Indirections of the Novel: James, Conrad, and Forster by Kenneth GrahamIndirections of the Novel: James, Conrad, and Forster by Kenneth Graham

Indirections of the Novel: James, Conrad, and Forster

byKenneth Graham

Paperback | February 4, 2010

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By 'indirections', Kenneth Graham means 'the deployment of a radically new openness, obliquity, and contradictoriness of narrative forms, both in the large-scale movements and in the smallest details of descriptive language, scene, and dialogue'. The three masters of indirection in the early modern novel are Henry James, Joseph Conrad and E. M. Forster. Though very different from each other, each employs a technically innovative style which articulates a response to a world of uncertainty and danger. Professor Graham's study follows this common outlook through analyses of eleven narratives including James' What Maisie Knew and The Golden Bowl, Conrad's Heart of Darkness and Nostromo, and Forster's Howards End and A Passage to India. It does so in an empirical critical idiom which seeks to combine textual awareness with a concern for referentiality and for a common language of literary response.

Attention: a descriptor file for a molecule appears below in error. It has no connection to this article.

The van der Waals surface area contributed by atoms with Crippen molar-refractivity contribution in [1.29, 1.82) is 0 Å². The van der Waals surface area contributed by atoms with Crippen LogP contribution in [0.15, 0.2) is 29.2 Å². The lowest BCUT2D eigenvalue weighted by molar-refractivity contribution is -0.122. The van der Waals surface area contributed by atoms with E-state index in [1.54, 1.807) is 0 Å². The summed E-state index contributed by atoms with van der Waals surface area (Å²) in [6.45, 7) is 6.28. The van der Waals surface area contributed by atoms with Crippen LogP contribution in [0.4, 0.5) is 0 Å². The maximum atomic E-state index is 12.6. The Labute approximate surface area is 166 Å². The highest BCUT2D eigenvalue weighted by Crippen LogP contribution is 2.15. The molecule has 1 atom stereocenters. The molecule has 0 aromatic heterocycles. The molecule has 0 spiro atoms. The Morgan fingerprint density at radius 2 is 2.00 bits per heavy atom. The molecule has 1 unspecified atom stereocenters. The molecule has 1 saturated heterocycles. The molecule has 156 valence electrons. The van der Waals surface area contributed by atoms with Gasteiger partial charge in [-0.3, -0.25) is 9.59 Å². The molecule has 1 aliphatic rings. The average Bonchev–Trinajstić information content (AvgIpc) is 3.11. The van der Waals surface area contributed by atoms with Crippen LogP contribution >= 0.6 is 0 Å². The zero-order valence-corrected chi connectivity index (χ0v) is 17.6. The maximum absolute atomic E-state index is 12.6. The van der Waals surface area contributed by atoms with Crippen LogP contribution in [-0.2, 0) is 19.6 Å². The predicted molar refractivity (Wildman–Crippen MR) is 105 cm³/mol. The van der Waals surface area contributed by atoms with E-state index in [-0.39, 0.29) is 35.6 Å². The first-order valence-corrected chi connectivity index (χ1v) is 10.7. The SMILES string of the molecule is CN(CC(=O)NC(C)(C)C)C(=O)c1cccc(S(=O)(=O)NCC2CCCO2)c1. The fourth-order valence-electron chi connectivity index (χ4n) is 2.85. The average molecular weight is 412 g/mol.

Title:Indirections of the Novel: James, Conrad, and ForsterFormat:PaperbackDimensions:232 pages, 8.5 × 5.51 × 0.51 inPublished:February 4, 2010Publisher:Cambridge University PressLanguage:English

The following ISBNs are associated with this title:

ISBN - 10:052112994X

ISBN - 13:9780521129947

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Table of Contents

Introduction: Narratives of the brink: 1. Jamesian stages; 2. Conrad's breaking strains; 3. The Forster angle; Notes; Index.